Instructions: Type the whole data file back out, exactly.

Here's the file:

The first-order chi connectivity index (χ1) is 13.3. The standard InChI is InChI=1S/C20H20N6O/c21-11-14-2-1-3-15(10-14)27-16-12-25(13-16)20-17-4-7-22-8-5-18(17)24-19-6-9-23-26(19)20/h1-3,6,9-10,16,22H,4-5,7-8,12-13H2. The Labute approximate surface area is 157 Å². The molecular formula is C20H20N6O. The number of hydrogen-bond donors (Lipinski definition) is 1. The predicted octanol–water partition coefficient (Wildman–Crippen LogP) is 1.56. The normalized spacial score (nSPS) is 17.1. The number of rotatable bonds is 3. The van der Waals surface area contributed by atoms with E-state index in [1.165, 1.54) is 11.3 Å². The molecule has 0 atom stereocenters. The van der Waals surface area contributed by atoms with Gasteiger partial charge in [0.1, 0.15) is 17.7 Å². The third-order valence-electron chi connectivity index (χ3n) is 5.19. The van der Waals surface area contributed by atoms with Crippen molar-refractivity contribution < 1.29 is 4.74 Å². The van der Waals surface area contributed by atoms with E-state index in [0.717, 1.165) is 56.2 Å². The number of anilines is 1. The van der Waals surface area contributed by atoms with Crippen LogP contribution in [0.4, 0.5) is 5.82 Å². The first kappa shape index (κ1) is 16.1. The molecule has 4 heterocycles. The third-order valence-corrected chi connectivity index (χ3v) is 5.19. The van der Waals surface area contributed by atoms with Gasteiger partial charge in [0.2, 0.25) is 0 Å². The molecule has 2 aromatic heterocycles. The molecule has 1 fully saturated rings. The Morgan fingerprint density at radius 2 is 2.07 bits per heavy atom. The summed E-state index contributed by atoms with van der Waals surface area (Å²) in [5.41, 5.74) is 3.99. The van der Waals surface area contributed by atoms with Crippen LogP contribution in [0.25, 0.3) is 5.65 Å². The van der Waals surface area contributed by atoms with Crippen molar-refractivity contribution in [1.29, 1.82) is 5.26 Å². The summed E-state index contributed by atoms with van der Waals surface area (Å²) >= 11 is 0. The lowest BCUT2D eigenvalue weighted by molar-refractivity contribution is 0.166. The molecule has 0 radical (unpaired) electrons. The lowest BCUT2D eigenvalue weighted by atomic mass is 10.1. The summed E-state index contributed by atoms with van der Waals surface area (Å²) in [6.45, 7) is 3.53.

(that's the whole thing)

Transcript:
The first-order chi connectivity index (χ1) is 13.3. The standard InChI is InChI=1S/C20H20N6O/c21-11-14-2-1-3-15(10-14)27-16-12-25(13-16)20-17-4-7-22-8-5-18(17)24-19-6-9-23-26(19)20/h1-3,6,9-10,16,22H,4-5,7-8,12-13H2. The Labute approximate surface area is 157 Å². The molecular formula is C20H20N6O. The number of hydrogen-bond donors (Lipinski definition) is 1. The predicted octanol–water partition coefficient (Wildman–Crippen LogP) is 1.56. The normalized spacial score (nSPS) is 17.1. The number of rotatable bonds is 3. The van der Waals surface area contributed by atoms with E-state index in [1.165, 1.54) is 11.3 Å². The molecule has 0 atom stereocenters. The van der Waals surface area contributed by atoms with Gasteiger partial charge in [0.1, 0.15) is 17.7 Å². The third-order valence-electron chi connectivity index (χ3n) is 5.19. The van der Waals surface area contributed by atoms with Crippen molar-refractivity contribution < 1.29 is 4.74 Å². The van der Waals surface area contributed by atoms with E-state index in [0.717, 1.165) is 56.2 Å². The number of anilines is 1. The van der Waals surface area contributed by atoms with Crippen LogP contribution in [0.4, 0.5) is 5.82 Å². The first kappa shape index (κ1) is 16.1. The molecule has 4 heterocycles. The third-order valence-corrected chi connectivity index (χ3v) is 5.19. The van der Waals surface area contributed by atoms with Gasteiger partial charge in [0.2, 0.25) is 0 Å². The molecule has 2 aromatic heterocycles. The molecule has 1 fully saturated rings. The Morgan fingerprint density at radius 2 is 2.07 bits per heavy atom. The summed E-state index contributed by atoms with van der Waals surface area (Å²) in [5.41, 5.74) is 3.99. The van der Waals surface area contributed by atoms with Crippen LogP contribution in [0.25, 0.3) is 5.65 Å². The van der Waals surface area contributed by atoms with Crippen molar-refractivity contribution in [1.29, 1.82) is 5.26 Å². The summed E-state index contributed by atoms with van der Waals surface area (Å²) >= 11 is 0. The lowest BCUT2D eigenvalue weighted by molar-refractivity contribution is 0.166. The molecule has 0 radical (unpaired) electrons. The lowest BCUT2D eigenvalue weighted by atomic mass is 10.1. The summed E-state index contributed by atoms with van der Waals surface area (Å²) in [6.45, 7) is 3.53.